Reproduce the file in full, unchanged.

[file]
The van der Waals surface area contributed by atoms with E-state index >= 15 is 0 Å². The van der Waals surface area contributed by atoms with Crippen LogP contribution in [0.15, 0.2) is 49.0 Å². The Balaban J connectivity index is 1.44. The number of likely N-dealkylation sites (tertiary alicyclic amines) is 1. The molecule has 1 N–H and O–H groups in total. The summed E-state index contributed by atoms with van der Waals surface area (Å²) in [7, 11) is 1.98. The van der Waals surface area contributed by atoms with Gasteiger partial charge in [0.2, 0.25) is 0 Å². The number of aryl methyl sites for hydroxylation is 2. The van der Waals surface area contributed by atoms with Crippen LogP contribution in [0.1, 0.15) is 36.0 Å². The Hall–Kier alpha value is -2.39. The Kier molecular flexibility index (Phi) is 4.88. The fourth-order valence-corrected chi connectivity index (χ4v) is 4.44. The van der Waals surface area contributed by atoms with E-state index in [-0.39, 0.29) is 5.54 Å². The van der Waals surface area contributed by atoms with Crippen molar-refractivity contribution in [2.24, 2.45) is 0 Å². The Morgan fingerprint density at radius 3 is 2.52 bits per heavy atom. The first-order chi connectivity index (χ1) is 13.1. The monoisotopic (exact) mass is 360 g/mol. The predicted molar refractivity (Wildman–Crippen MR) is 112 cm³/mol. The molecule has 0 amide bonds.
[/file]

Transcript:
The van der Waals surface area contributed by atoms with E-state index >= 15 is 0 Å². The van der Waals surface area contributed by atoms with Crippen LogP contribution in [0.15, 0.2) is 49.0 Å². The Balaban J connectivity index is 1.44. The number of likely N-dealkylation sites (tertiary alicyclic amines) is 1. The molecule has 1 N–H and O–H groups in total. The summed E-state index contributed by atoms with van der Waals surface area (Å²) in [7, 11) is 1.98. The van der Waals surface area contributed by atoms with Gasteiger partial charge in [0.2, 0.25) is 0 Å². The number of aryl methyl sites for hydroxylation is 2. The van der Waals surface area contributed by atoms with Crippen LogP contribution in [0.1, 0.15) is 36.0 Å². The Hall–Kier alpha value is -2.39. The Kier molecular flexibility index (Phi) is 4.88. The fourth-order valence-corrected chi connectivity index (χ4v) is 4.44. The van der Waals surface area contributed by atoms with E-state index in [-0.39, 0.29) is 5.54 Å². The van der Waals surface area contributed by atoms with Crippen molar-refractivity contribution in [2.24, 2.45) is 0 Å². The Morgan fingerprint density at radius 3 is 2.52 bits per heavy atom. The first-order chi connectivity index (χ1) is 13.1. The monoisotopic (exact) mass is 360 g/mol. The predicted molar refractivity (Wildman–Crippen MR) is 112 cm³/mol. The molecule has 0 amide bonds.